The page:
The Forefront server security products provide several key security capabilities to Exchange and SharePoint customers, including an advanced multiple anti-virus engine manager that allows you to concurrently run up to 5 of the included Microsoft and third-party anti-malware engines. Using multiple scan engines delivers several critical advantages:
A recent set of tests performed by the independent AV-Test.org group found some surprising differences in signature update times from various vendors. The tests compared AV lab response times for eighty-two “in the wild” viruses and variants. Twenty-six of the viruses were quickly detected by all the scan engines, but some engines didn’t detect viruses for more than twenty-four hours. In a few cases (notably 0506 Banwarum.C@mm), some vendors didn’t update their signatures to provide a block until nearly five days had elapsed! Because Forefront Security for Exchange Server and Forefront Security for SharePoint combine multiple engines, the odds that a virus will go unblocked or undetected for long periods are greatly reduced. Organizations benefit from all updates for the set of engines you use, not just from updates to a single engine.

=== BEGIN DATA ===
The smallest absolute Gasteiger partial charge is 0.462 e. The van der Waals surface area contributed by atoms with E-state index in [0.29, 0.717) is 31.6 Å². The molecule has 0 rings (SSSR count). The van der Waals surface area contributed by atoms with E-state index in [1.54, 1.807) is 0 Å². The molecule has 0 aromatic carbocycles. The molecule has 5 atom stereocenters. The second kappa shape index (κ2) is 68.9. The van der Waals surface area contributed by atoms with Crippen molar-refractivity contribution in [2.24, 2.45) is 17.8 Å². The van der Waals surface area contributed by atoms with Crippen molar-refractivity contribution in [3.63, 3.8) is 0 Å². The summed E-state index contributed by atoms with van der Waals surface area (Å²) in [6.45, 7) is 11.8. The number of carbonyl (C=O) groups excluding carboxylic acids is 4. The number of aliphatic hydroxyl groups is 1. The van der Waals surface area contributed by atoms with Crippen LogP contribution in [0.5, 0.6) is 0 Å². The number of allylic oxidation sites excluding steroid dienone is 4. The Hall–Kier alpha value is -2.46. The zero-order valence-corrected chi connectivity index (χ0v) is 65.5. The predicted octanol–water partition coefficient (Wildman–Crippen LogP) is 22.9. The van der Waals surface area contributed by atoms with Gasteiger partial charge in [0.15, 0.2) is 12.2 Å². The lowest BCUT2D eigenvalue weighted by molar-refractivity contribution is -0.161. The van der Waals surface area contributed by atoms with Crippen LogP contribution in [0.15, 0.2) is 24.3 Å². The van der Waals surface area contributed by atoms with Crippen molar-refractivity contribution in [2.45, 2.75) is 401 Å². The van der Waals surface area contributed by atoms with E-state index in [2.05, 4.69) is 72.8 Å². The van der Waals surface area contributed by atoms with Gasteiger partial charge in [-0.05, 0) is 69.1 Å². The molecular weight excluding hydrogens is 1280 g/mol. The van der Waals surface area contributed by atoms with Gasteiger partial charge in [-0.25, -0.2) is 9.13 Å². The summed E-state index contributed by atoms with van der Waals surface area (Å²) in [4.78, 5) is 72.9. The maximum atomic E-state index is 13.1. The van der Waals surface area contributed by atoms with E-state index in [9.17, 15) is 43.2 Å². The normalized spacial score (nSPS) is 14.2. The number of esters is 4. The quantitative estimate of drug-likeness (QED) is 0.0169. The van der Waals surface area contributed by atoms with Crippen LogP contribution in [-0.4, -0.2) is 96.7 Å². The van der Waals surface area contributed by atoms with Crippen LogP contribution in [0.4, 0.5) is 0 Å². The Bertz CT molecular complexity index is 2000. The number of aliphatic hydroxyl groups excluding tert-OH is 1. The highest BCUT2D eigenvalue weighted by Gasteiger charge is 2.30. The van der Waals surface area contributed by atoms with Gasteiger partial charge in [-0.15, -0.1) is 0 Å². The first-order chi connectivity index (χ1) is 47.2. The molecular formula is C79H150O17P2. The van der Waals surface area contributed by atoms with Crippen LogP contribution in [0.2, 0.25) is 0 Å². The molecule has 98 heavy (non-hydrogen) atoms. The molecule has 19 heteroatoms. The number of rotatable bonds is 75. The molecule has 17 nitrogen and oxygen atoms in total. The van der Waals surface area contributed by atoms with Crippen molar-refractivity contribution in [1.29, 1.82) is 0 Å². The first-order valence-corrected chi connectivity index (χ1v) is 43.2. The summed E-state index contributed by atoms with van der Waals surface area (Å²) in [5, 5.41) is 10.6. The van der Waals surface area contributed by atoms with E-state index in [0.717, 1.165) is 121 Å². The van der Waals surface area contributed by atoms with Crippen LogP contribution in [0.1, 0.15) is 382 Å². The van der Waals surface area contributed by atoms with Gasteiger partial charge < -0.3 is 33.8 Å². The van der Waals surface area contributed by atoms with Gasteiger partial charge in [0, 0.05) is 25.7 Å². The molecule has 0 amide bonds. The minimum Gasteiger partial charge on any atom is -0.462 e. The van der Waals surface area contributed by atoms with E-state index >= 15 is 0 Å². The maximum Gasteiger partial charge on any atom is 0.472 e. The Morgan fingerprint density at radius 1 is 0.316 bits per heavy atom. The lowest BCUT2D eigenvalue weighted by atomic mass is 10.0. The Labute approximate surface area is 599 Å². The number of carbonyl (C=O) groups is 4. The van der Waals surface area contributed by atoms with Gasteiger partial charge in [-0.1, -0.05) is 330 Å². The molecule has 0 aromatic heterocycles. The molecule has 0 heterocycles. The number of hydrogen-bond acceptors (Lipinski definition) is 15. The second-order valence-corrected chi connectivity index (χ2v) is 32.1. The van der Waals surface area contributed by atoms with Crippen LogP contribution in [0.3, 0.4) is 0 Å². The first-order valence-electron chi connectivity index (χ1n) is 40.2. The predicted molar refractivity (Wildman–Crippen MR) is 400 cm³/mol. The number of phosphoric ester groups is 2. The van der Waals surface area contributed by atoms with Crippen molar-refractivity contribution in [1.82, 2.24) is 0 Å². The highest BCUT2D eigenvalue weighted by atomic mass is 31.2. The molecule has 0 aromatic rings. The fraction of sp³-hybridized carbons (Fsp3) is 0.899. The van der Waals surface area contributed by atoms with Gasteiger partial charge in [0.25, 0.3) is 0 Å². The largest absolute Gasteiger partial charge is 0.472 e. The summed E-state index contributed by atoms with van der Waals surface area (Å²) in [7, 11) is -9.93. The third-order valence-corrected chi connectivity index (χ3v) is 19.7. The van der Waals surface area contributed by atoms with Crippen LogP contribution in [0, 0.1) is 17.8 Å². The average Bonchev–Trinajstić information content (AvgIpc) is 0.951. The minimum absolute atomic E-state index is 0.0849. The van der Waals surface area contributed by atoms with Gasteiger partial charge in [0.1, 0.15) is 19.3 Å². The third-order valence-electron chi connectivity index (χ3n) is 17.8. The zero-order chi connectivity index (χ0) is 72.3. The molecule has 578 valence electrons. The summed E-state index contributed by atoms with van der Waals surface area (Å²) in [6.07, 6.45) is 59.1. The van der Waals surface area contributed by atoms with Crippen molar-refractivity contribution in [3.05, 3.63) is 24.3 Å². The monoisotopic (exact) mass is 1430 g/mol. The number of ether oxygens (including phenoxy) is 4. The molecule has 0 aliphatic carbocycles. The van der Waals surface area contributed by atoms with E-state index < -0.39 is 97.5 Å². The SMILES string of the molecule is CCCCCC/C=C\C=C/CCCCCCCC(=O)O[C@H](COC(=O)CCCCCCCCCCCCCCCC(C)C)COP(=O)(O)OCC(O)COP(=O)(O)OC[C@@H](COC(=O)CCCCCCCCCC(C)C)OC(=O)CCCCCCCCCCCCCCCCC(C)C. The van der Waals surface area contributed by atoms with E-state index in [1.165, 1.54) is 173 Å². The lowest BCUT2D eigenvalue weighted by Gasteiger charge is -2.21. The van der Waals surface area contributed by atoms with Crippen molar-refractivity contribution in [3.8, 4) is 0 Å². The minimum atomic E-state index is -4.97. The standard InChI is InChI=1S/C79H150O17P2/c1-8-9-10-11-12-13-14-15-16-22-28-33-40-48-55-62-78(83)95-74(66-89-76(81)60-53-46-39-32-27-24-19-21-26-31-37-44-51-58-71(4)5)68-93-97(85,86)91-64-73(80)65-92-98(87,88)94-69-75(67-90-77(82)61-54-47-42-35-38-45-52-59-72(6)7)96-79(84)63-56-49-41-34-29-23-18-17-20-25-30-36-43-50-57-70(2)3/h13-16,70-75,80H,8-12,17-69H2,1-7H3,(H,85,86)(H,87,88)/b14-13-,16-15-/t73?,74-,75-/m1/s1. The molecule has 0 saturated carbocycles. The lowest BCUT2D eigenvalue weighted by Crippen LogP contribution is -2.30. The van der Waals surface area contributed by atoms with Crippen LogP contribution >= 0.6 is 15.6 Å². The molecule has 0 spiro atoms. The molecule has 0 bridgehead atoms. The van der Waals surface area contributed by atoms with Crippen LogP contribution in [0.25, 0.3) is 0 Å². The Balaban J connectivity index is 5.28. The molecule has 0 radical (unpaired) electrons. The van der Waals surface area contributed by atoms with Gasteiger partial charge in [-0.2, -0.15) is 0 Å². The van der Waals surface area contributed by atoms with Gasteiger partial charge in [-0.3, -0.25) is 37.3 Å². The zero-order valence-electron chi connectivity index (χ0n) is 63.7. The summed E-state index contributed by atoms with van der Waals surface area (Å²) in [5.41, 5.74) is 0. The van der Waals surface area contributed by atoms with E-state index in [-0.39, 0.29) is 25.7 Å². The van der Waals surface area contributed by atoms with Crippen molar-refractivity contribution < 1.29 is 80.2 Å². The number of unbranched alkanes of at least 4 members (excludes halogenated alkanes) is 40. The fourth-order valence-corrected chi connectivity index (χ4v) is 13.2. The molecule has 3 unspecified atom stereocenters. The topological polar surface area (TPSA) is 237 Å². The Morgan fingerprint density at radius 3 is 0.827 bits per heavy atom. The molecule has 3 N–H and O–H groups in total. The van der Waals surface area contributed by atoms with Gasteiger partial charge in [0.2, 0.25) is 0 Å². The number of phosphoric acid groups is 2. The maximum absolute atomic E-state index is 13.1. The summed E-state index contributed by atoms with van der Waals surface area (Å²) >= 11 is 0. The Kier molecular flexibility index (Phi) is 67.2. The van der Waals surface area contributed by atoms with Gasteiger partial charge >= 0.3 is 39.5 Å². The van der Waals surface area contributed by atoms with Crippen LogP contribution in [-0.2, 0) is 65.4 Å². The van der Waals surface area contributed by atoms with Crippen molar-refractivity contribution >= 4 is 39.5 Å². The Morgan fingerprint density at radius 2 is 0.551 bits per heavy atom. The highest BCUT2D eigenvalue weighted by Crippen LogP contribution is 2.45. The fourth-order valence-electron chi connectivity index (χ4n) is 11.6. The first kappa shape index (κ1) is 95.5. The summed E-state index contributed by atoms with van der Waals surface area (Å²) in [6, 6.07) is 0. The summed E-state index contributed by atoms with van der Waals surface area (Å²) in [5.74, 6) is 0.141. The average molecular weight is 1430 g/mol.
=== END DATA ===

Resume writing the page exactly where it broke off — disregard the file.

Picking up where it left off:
For a larger version of this chart go here
The Forefront Client Security team writes:
While you’ve always had the ability to use MOM 2005 to monitor things like IIS and SQL for your Client Security servers, this management pack gives you the additional ability to monitor some key FCS services:
· Definition Import Failure
· Microsoft Client Security Update Assistant service—That’s the service that allows WSUS 2.0 to be configured to receive updates every hour rather than just once a day. For those of you running WSUS 2.0, you’ll be glad to have the ability to monitor this!
· Forefront Client Security Management service—This service is important because it parses antimalware definitions and adds the information to the collection database table fcs_Threat_Metadata_tbl. And that table is not only read by the management console when you set overrides based on threat, it’s also used by FCS reporting for information about specific threats.
There's more on the FCS blog...
The Forefront Client Security Team writes:
Today we published another Security State Assessment (SSA) definition update on Microsoft Update!